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Change proposed for Stafford High School


Construction plans for the new Stafford High School may be headed toward another speed bump. Monday night, Stafford County supervisors asked School Board members to consider a major change to the proposed rebuild.

In a committee meeting of some supervisors and School Board members,  Supervisor Bob Thomas, who is not on the committee but attended the meeting, suggested that the School Board consider a compromise, a hybrid project that is part renovation, part rebuild.

Thomas suggested keeping the current school’s career, technology and engineering wing, which he called “the gem of Stafford High School.”

He said that wing could be renovated to improve wiring and air, and then added to a new Stafford High School. He estimated this would mean that about 40,000 square feet of the project would be renovated instead of rebuilt.

Thomas asked if the School Board ever considered this combination approach.

School Board member Patricia Healy said that no hybrid plans were presented to the board, and that considering that approach now could put the project off schedule by a year.

“If it saves $15 million I’m not really opposed to waiting a year,” Thomas said.

“Does it really save $15 million, that’s the question,” replied School Board member Dana Reinboldt.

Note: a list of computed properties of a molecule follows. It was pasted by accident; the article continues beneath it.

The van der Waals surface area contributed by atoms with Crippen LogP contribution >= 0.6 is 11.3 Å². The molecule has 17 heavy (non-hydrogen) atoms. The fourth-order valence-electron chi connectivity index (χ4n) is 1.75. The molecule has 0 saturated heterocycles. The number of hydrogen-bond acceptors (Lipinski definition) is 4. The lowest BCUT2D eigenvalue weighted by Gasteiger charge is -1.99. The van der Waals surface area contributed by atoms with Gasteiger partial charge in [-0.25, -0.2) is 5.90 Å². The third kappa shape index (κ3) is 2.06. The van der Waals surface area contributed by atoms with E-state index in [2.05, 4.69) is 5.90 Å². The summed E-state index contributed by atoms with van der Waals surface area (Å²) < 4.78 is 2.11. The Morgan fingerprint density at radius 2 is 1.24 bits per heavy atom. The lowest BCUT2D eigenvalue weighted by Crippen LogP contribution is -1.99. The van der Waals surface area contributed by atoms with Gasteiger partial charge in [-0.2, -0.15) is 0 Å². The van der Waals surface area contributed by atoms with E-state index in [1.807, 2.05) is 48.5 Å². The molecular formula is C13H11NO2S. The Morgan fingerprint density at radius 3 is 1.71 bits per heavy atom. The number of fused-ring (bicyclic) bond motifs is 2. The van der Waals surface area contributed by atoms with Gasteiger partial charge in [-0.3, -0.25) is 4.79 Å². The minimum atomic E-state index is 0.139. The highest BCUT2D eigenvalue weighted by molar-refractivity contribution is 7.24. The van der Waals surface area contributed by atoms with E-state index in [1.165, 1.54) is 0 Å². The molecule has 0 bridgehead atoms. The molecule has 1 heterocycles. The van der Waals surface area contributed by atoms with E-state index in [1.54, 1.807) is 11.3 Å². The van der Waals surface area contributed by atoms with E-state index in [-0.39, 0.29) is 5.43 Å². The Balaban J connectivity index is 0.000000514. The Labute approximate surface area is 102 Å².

She agreed to take the proposal to the full  School Board, but warned that the public has rejected any plans for renovations instead of rebuilding.

“The community pretty much said, ‘We’re tired of you Band-aiding this,’” Reinboldt said. “The community was pretty adamant.”

More than a year ago, the School Board voted to  rebuild the high school on its existing site. Current plans call for a  275,000-square foot school, which is about 10,000 square feet smaller than the current school.

In recent months, however, critics of the $66.1 million rebuild have been speaking to the supervisors and  School Board members, worried about the project’s cost, the loss of the high school’s automotive program and the disruption of athletic programs during construction.

Supervisor Cord Sterling said that with so much money at stake, elected officials needed to think of new solutions.

“We’ve got to be a lot more creative, we only have so many dollars,” Sterling said. “We’ve got to look at it a lot closer, with sharpened pencils.”

Supervisor Paul Milde recently proposed taking the project to referendum, a suggestion the Board of Supervisors plans to discuss at Tuesday’s meeting.

 Amy Flowers Umble: 540/735-1973